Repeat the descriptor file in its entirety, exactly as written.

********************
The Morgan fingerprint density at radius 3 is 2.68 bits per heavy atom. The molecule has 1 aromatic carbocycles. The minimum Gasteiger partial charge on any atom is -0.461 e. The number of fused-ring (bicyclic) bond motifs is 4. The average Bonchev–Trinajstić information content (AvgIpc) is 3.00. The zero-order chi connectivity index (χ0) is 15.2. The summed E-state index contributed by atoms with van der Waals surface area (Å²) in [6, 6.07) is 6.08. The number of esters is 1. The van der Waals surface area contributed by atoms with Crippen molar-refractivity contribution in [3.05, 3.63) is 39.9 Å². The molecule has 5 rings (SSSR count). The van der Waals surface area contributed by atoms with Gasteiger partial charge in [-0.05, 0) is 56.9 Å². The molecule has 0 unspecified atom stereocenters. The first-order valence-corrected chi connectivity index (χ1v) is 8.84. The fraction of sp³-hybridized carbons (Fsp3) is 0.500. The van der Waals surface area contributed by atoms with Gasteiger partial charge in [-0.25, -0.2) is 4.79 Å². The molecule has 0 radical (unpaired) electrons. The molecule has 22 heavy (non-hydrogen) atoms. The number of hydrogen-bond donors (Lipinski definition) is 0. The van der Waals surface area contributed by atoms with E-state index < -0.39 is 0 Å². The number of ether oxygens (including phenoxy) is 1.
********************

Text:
The Morgan fingerprint density at radius 3 is 2.68 bits per heavy atom. The molecule has 1 aromatic carbocycles. The minimum Gasteiger partial charge on any atom is -0.461 e. The number of fused-ring (bicyclic) bond motifs is 4. The average Bonchev–Trinajstić information content (AvgIpc) is 3.00. The zero-order chi connectivity index (χ0) is 15.2. The summed E-state index contributed by atoms with van der Waals surface area (Å²) in [6, 6.07) is 6.08. The number of esters is 1. The van der Waals surface area contributed by atoms with Crippen molar-refractivity contribution in [3.05, 3.63) is 39.9 Å². The molecule has 5 rings (SSSR count). The van der Waals surface area contributed by atoms with Gasteiger partial charge in [-0.05, 0) is 56.9 Å². The molecule has 0 unspecified atom stereocenters. The first-order valence-corrected chi connectivity index (χ1v) is 8.84. The fraction of sp³-hybridized carbons (Fsp3) is 0.500. The van der Waals surface area contributed by atoms with Gasteiger partial charge in [-0.25, -0.2) is 4.79 Å². The molecule has 0 radical (unpaired) electrons. The molecule has 22 heavy (non-hydrogen) atoms. The number of hydrogen-bond donors (Lipinski definition) is 0. The van der Waals surface area contributed by atoms with E-state index < -0.39 is 0 Å². The number of ether oxygens (including phenoxy) is 1.